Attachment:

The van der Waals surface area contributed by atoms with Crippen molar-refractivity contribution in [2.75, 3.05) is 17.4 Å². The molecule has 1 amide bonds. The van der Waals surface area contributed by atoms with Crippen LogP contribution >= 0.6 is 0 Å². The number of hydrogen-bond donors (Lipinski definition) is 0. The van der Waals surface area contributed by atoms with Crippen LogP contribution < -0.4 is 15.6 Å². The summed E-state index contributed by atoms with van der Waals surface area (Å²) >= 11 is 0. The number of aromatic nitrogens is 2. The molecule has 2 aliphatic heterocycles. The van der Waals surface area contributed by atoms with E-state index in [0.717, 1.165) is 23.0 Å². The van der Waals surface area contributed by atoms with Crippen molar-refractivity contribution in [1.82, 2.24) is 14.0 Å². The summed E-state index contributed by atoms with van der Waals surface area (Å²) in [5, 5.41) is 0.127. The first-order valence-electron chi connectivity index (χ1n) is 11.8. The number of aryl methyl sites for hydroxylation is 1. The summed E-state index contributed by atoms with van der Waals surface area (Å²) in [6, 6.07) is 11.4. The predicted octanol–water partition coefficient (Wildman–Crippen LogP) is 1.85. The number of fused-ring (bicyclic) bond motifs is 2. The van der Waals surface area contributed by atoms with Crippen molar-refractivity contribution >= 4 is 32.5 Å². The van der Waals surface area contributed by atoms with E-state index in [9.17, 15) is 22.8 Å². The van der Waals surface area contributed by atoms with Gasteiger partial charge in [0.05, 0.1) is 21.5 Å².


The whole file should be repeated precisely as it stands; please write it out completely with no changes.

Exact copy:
The van der Waals surface area contributed by atoms with Crippen molar-refractivity contribution in [2.75, 3.05) is 17.4 Å². The molecule has 1 amide bonds. The van der Waals surface area contributed by atoms with Crippen LogP contribution >= 0.6 is 0 Å². The number of hydrogen-bond donors (Lipinski definition) is 0. The van der Waals surface area contributed by atoms with Crippen LogP contribution < -0.4 is 15.6 Å². The summed E-state index contributed by atoms with van der Waals surface area (Å²) >= 11 is 0. The number of aromatic nitrogens is 2. The molecule has 2 aliphatic heterocycles. The van der Waals surface area contributed by atoms with E-state index in [0.717, 1.165) is 23.0 Å². The van der Waals surface area contributed by atoms with Crippen molar-refractivity contribution in [1.82, 2.24) is 14.0 Å². The summed E-state index contributed by atoms with van der Waals surface area (Å²) in [5, 5.41) is 0.127. The first-order valence-electron chi connectivity index (χ1n) is 11.8. The number of aryl methyl sites for hydroxylation is 1. The summed E-state index contributed by atoms with van der Waals surface area (Å²) in [6, 6.07) is 11.4. The predicted octanol–water partition coefficient (Wildman–Crippen LogP) is 1.85. The number of fused-ring (bicyclic) bond motifs is 2. The van der Waals surface area contributed by atoms with Crippen molar-refractivity contribution >= 4 is 32.5 Å². The van der Waals surface area contributed by atoms with E-state index in [9.17, 15) is 22.8 Å². The van der Waals surface area contributed by atoms with Gasteiger partial charge in [0.05, 0.1) is 21.5 Å².